500 rum is a card game I grew up playing in western Illinois on a regular basis. I have heard it called a variety of names over the years, including rummy, rum, 500 rummy, and canasta for idiots (the latter added by an avid canasta player who could never get the hang of the game). 500 rum is the most common name I've heard and is also the name Hoyle gives it. The game itself is quite simple, but is quick to play and involves a careful touch in terms of strategy. It is often considered a member of the rummy family of card games.

Number of players
Two to eight players can play. It is best with three, four, or five. Supposedly with four players one can play as partners, but I've never played that way.

The deck
A normal deck of fifty-two cards suffices for this game. The cards are ranked with king high and ace low, with everything ranked as such in between. The king, queen, and jack are worth ten, the numbered cards are worth their respective face value, and the ace is worth 15 if melded to other aces or left in the hand, but only worth 1 if melded A-2-3-etc.

Cut or play rock-paper-scissors to see who goes first. Cards are dealt one at a time, progressing to the left. Each player receives seven cards unless you are playing with two players, where each player gets thirteen cards. The rest of the deck is placed face down in the middle of the table and is called the stock; the top card of the stock is turned over and forms the beginning of the discard pile.

Goal of the game
The goal is to be the first to have an empty hand; this can happen in the middle of a turn or at the end after a discard. This is done by forming sequences of three or more of a kind, either in sequential order of the same suit or of the same face value; these are melds. Ideally, you want these sequences to have a high point value, explained above when describing "the deck."

Playing the game
The player to the left of the dealer begins, and play progresses to the left. Each player on his/her turn starts off by drawing the top card of the stock or a card from the discard pile. The discard pile is spread out in order such that each card's value and suit can be seen by everyone. If the player chooses to take a card from the discard pile (any one can be taken), that card must be used in a meld immediately, plus all cards on top of it on the pile must be added to that player's hand.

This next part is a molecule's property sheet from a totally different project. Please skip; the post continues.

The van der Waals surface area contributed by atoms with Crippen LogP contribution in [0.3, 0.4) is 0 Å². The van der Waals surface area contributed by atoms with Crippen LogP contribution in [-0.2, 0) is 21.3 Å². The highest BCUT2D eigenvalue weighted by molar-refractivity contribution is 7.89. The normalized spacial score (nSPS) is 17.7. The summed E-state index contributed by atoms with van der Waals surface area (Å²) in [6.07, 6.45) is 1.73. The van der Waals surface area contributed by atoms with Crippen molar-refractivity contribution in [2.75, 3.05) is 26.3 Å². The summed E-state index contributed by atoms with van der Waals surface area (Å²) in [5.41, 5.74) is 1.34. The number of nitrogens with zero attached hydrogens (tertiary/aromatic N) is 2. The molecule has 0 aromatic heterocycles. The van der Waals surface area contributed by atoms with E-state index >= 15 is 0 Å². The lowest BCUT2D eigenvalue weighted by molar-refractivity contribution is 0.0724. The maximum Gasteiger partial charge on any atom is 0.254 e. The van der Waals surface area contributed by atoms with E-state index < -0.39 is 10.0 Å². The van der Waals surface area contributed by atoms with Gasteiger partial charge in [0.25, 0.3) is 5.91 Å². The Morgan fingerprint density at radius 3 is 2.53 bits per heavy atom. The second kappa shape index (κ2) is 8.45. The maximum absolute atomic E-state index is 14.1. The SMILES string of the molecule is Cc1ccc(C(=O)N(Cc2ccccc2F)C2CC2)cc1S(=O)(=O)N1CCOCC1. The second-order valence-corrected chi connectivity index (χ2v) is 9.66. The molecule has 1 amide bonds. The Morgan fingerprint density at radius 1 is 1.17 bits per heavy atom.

After the draw, the player can make as many melds as he or she wishes; you can also add to your own. The player signifies the end of the turn by discarding a single card to the top of the discard pile from the hand.

You may also build on your opponent's melds, if you wish. Say your opponent has a meld of 2-3-4; you may lay a single 5 in front of you as an extension of that meld. You can also play off of extensions of melds or off of the original meld; in the example above, you could play a 5 off of the original meld or a 6 off of the extension.

When the hand ends by one player emptying his/her hand, all players add up the points of the cards in front of them that they have played, then subtracts the points of all cards held in their hand. A running total of this is kept from hand to hand, and the first player to 500 wins the game. If you're a gambler, a common way of playing is when one player goes out, all other players owe that player a penny (or more) for each point below 500 that that player ends the game at. If two players go over, the one with the higher total wins, but the other player over 500 owes nothing.

The biggest element of strategy here is to not be afraid to pick up the discard pile to complete a meld. As the game progresses, it is very easy to play many cards, either by extending your own melds or the melds of others. Picking up a large number of cards will usually result in the ability to play a lot of them very quickly, providing a huge boon in points. Of course, sometimes a player does get caught with a handful of cards using this strategy, but more often than not it pays off greatly.

Another useful strategy is to focus only in making melds of cards of the same rank, making it much harder for other players to build off of you. Feel free to scavenge off of their sequential melds, but give them little opportunity to feed from you.

A common variant I've heard of is playing for only two deals, with the winner of each deal earning a bonus of 50 points. This is often played in gambling situations, though it's very fun and competitive in a one-on-one situation. Another variant keeps the aces high and makes them always worth 15 no matter what; this is more just a variant to change the flavor a touch.

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